Associate Professor of Business Administration

Learn More 

Contact us today to learn about our online, in-person, and customized programs for professionals and executives.

Carlos Torelli

"Our innovation and expertise in the delivery of education via a high-engagement online classroom provides an ideal learning environment. This experience transcends geography and busy schedules, so professional learners gain knowledge to support their continued success."

Carlos Torelli, Executive Director, Professional and Executive Education

Gies News and Events

Study: In legal disputes with auditors, settlements are good for lawyers’ business

Mar 17, 2020, 09:05 AM by Aaron Bennett
Experts estimate as many as 95-99% of audit legal disputes end in a settlement, and new research suggests the reasons for that high number may be simply self-preservation for the attorneys and risk aversion for audit firms.

Experts estimate as many as 95-99% of audit legal disputes end in a settlement, and new research suggests the reasons for that high number may be simply self-preservation for the attorneys and risk aversion for audit firms. In their paper, “The Settlement Norm in Audit Legal Disputes: Insights from Prominent Attorneys,” Gies College of Business professor Mark Peecher and a team of researchers interviewed 27 attorneys experienced in audit litigation and uncovered some key insights that could shed new light on the legal landscape of the audit profession.

Mark Peecher 16“Settlements occur with so much frequency in part because it’s really good for business for the lawyers,” said Peecher, the Deloitte Professor of Accountancy at Gies Business. “What the lawyers end up doing is they try to create a situation where they can tell both sides that they won, whereas if you go to a jury trial there’s a clear loser.”

One contributing factor to the settlement norm is that many settlements are invisible to the public, avoiding any reputational damage for the audit firm. Oftentimes attorneys are able to settle without any legal filings, which also reduces legal costs for plaintiffs and defendants.

Attorneys also manage their risks, including the risk of reputational loss, by settling based on their expectations of trial verdicts. By nature, however, a jury trial can be unpredictable and extremely costly for both sides. Researchers say an audit legal dispute is also a rare case in which a jury trial is not a trial of one’s peers. CPAs or experienced accountants are more likely to be kicked off the jury, adding to the unpredictability of a trial verdict.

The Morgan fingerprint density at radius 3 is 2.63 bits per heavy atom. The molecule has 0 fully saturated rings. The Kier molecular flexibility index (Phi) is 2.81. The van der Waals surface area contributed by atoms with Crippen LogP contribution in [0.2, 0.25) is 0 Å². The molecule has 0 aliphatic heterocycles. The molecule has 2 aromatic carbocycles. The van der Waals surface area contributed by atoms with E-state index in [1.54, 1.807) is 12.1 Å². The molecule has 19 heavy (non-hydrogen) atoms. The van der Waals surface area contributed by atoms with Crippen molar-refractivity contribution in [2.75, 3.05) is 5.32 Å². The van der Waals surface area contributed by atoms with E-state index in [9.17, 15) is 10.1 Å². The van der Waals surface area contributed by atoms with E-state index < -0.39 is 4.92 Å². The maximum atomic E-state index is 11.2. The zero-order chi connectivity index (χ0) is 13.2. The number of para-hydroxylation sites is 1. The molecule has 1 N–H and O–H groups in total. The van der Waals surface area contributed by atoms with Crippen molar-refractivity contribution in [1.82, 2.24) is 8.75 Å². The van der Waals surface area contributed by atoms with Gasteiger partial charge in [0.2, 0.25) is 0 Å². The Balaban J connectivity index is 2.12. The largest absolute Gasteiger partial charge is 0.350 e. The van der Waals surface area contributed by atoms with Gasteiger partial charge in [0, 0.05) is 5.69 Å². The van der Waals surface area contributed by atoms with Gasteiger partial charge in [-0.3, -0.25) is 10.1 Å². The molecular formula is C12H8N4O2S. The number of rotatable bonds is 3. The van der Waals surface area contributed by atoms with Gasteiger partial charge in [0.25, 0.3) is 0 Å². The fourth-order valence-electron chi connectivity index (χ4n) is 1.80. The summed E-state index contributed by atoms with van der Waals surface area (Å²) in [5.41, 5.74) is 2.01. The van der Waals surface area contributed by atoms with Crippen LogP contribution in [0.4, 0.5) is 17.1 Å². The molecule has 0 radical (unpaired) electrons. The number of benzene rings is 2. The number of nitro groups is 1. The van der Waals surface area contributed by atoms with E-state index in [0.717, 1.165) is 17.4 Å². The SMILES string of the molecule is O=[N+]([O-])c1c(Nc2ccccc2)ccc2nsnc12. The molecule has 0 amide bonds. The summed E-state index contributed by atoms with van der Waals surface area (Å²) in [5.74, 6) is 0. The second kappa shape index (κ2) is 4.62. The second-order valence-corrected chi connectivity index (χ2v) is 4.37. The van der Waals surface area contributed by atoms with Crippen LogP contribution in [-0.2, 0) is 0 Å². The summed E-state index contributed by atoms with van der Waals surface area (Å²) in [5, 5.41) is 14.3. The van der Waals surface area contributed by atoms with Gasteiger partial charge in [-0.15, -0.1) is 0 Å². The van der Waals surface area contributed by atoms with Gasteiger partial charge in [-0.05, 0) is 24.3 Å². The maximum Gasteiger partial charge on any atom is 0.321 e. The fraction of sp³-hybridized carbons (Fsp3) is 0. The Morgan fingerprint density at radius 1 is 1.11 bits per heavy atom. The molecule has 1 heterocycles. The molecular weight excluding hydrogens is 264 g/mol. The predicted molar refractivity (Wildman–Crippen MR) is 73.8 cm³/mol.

“There is such a small sliver of disputes that ever go to trial, yet we found attorneys repeatedly telling their clients ‘You don’t want this to go to trial because juries are volatile,’” said Peecher. “The narrative that lawyers maintain is that juries are highly unpredictable.”

“Jurors typically are only asked to decide the most abnormal claims, which by their nature, are likely to produce a wide range of unpredictable judgments, and thus the cycle continues,” added co-author Andrew Reffett, who earned his PhD at Gies and is currently the Department of Accountancy Chair at Miami University. “Though still an open question, it is possible that if jurors were asked to decide the more ‘normal’ claims, their judgments would be significantly more predictable.”

Peecher believes these new insights can help both defendants and plaintiffs argue a better case and possibly rethink if and when to settle. Evidence suggests that if more audit legal disputes are taken to trial, jury verdicts would become less volatile and therefore less risky. It’s a difficult proposition for an industry that already spends an inordinate amount of its resources on legal costs.

“On one hand, some say litigation is such a huge dark cloud that could be existentially threatening to these audit firms,” said Peecher. “On the other hand, you see evidence that on a day-to-day level, auditors are less worried about being sued, and more worried about what regulators are going to say about their particular audit. Once it’s a lawsuit, it’s out of the auditors’ jurisdiction. The lawyers parachute in, and it just becomes the cost of doing business. And that cost can be extremely high.”